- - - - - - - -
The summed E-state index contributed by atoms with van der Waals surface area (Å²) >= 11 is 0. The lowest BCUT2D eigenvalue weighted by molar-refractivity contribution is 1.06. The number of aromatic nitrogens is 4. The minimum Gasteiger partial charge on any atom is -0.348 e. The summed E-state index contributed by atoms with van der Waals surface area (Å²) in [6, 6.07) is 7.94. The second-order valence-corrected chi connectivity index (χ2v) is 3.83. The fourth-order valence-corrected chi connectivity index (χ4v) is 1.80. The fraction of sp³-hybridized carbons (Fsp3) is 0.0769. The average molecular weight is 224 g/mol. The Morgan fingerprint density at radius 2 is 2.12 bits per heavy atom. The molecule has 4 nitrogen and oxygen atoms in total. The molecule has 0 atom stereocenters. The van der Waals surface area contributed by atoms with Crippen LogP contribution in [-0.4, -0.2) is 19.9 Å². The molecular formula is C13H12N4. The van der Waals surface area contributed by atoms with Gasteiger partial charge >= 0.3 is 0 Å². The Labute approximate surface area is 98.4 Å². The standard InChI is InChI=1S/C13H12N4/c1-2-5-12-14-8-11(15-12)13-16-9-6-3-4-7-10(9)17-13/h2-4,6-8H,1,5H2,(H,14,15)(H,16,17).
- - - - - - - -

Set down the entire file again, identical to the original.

The summed E-state index contributed by atoms with van der Waals surface area (Å²) >= 11 is 0. The lowest BCUT2D eigenvalue weighted by molar-refractivity contribution is 1.06. The number of aromatic nitrogens is 4. The minimum Gasteiger partial charge on any atom is -0.348 e. The summed E-state index contributed by atoms with van der Waals surface area (Å²) in [6, 6.07) is 7.94. The second-order valence-corrected chi connectivity index (χ2v) is 3.83. The fourth-order valence-corrected chi connectivity index (χ4v) is 1.80. The fraction of sp³-hybridized carbons (Fsp3) is 0.0769. The average molecular weight is 224 g/mol. The Morgan fingerprint density at radius 2 is 2.12 bits per heavy atom. The molecule has 4 nitrogen and oxygen atoms in total. The molecule has 0 atom stereocenters. The van der Waals surface area contributed by atoms with Crippen LogP contribution in [-0.4, -0.2) is 19.9 Å². The molecular formula is C13H12N4. The van der Waals surface area contributed by atoms with Gasteiger partial charge >= 0.3 is 0 Å². The Labute approximate surface area is 98.4 Å². The standard InChI is InChI=1S/C13H12N4/c1-2-5-12-14-8-11(15-12)13-16-9-6-3-4-7-10(9)17-13/h2-4,6-8H,1,5H2,(H,14,15)(H,16,17).